Africa's food security is less threatened than many fear
Food security is a concern in Africa, but Africans are better able to adapt their agricultural methods to the threat than many are acknowledging.
There’s confusion in the international response to the challenge of climate change to Africa – and there’s no sign of a remedy.Skip to next paragraph
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One major problem is that climate modelers are struggling to better grasp the possible effects on African agriculture of climate shifts. Exaggerated claims have been made – about catastropic declines in food production – and have been followed by serious critiques of the methods employed in the reckoning. The old specter of Afro-pessimism – that Africans are doomed, not matter what, destined to always be in the wrong place at the wrong time – seems to inform the mindset of those in international community who are quickest to cry that climate change inevitably will grievously harm Africa.
To be sure, climate change complicates an already complex dyanmic in sub-Saharan Africa between land, people and resources. Yet friends of Africa around the world make matters no easier by paying insufficient attention to the potential adaptations that Africans on the ground can make in response to new climate patterns. Some of these adaptations are occuring for other reasons. For instance, the shift in population from country to city is accelerating. No one knows how increased urbanization will alter the effects of climate change, but the movement of people from rural areas to cities is having the effect of improving the relative quality of those farmers who remain, for the logical reason that the most successful farmers are staying put, and even gaining control of more land and thus improving their farm productivity through brute-force scale effects. The growing quality of African farmers, who have been profiting, if unevenly, from rising commodity prices, also should mean that rural Africans possess a growing capacity to make useful adaptations to climate change. One excellent example lies in water usage. Irrigation is virtually absent from the African farm landscape. Even ground water is rarely used to feed plants. Yet starting to shift away from rain-fed farming can be done relatively inexpensively in most parts of Africa simply because the “low hanging fruit” has yet to be picked. Untold thousands of easy irrigation projects can be launched in Africa, quickly and at little cost, taking advantage of the reality that the first gains will be the easiest. In this regard, I am reminded of one of my visits to a UN Millenium district – this one in Malawi, where I witnessed farmers spooning water onto rows of vegetable plants from small plastic pails. The water was hand-carried from a nearby well. While this manner of irrigation is time-consuming and tiring, the benefits are clear: no capital equipment, relatively effecient use of water and immediate improvements in farm output.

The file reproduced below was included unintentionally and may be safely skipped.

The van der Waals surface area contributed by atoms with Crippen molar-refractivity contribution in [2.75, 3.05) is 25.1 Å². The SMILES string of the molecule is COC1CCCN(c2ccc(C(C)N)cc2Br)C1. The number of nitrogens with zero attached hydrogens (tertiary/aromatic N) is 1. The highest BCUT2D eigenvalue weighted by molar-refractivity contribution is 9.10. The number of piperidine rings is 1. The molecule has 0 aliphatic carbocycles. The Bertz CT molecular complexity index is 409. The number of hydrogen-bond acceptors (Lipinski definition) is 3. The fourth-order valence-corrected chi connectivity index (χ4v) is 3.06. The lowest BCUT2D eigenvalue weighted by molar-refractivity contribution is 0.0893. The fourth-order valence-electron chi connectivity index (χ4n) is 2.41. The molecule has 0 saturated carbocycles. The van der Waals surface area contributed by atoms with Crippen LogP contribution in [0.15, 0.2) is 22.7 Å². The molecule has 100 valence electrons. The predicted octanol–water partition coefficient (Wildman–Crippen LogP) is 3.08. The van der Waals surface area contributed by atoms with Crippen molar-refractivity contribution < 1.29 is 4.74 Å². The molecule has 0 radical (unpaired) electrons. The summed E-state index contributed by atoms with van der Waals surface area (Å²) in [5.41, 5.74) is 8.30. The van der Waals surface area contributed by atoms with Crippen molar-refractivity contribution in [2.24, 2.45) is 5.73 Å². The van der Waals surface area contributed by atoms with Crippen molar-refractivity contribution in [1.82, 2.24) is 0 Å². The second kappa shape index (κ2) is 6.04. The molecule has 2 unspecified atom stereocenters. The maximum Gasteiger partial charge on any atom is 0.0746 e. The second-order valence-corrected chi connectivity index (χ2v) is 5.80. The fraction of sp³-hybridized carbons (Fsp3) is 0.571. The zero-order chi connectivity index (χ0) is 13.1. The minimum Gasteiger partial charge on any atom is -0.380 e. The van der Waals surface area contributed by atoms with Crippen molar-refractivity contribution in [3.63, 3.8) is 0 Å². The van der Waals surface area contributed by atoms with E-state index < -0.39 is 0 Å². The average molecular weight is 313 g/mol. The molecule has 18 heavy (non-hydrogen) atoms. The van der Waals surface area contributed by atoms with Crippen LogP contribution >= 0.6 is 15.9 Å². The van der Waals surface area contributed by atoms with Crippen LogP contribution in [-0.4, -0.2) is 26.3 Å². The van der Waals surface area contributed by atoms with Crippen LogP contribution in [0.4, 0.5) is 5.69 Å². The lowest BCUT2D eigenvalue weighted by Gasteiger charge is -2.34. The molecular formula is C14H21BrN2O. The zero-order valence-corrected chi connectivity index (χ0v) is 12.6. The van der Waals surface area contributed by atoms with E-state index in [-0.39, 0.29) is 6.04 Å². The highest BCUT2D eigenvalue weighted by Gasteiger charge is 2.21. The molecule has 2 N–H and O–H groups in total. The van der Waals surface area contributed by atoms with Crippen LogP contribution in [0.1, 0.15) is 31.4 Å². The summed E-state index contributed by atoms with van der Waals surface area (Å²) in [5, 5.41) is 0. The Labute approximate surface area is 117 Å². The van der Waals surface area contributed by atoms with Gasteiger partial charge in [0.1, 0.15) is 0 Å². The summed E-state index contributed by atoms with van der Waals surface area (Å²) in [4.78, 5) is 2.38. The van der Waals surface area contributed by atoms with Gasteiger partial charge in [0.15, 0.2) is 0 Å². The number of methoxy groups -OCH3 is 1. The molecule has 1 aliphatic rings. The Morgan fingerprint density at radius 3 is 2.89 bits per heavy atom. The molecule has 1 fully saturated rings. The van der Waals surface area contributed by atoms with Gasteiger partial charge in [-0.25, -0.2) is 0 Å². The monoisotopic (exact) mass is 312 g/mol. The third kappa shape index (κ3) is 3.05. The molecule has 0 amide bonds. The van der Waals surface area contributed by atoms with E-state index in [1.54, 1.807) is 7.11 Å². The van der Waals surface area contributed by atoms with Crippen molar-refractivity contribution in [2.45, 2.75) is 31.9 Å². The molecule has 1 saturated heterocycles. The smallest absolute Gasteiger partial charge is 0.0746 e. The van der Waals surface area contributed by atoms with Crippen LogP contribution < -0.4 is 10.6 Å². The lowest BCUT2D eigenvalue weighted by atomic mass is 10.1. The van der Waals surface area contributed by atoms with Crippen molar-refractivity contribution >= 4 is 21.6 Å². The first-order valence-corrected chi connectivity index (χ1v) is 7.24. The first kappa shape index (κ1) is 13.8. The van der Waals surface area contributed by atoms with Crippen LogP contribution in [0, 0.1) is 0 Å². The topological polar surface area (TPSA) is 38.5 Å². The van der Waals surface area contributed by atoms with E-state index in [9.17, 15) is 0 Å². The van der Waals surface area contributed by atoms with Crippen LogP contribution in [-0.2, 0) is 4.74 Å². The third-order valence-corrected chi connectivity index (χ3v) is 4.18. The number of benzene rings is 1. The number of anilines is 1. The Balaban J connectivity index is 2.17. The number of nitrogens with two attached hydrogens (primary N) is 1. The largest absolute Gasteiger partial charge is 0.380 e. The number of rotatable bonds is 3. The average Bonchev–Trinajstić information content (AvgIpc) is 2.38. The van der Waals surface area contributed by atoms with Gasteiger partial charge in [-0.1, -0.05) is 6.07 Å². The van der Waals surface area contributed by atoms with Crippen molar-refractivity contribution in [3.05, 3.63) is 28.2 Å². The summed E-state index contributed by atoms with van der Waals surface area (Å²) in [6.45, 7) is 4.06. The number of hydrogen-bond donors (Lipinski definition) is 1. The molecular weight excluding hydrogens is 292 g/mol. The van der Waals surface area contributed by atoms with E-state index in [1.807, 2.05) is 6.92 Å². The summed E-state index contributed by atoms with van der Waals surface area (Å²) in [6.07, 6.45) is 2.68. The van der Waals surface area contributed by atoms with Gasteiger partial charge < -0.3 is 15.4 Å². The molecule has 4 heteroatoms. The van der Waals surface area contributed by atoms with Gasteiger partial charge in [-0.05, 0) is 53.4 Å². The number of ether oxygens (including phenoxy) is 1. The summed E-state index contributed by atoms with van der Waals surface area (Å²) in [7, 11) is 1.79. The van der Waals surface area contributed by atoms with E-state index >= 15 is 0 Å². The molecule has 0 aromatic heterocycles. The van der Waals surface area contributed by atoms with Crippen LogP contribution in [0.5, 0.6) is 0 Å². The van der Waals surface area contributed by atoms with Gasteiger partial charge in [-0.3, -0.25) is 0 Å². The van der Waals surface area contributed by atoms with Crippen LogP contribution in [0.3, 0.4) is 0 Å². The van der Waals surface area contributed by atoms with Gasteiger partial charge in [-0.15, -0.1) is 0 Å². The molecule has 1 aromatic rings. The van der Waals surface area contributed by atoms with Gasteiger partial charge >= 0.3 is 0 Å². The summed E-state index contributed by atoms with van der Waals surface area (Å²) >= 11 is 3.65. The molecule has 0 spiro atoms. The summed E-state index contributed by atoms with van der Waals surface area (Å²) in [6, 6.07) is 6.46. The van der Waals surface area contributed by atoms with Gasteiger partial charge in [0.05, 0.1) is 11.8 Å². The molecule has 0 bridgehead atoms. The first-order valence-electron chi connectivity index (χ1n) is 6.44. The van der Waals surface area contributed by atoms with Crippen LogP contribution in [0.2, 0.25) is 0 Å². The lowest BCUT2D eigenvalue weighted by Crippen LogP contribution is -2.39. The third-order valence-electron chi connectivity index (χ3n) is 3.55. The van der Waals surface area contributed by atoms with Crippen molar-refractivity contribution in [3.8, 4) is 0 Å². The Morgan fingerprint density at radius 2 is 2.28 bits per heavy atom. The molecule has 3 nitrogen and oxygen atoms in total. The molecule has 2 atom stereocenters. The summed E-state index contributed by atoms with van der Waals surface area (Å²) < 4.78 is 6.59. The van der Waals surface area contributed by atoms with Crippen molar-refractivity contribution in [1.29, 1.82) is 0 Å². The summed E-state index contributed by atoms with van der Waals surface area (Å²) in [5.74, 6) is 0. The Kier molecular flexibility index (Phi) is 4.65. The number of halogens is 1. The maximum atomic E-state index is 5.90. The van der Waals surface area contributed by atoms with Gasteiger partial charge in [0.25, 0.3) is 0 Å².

Of course, Africans must take the lead in adapting to climate change in their own region. But the situation is neither as hopeless nor impossible. Many of the most important adaptations by farmers to climate change should be made any way; the benefits to farm productivity – of better use of land and water, of seeds and other inputs — are clear, whether the climate is changing or not. Similarly, for African city dwellers, many improved ways of living – from transport to sanitation, from water to power consumption — are beneficial in themselves, irregardless of climate threats.
Tactically, the lessons that can be drawn from this analysis seem indisputable. Encourage Africans who are doing the right things to keep doing them. Put international money into “adaptation” funds. Conduct Africa-specific studies of the trajectory of climate change in the region but do so carefully, recognizing that more science, at least in the near term, will only produce more uncertainty. And finally, avoid apocalyptic predictions.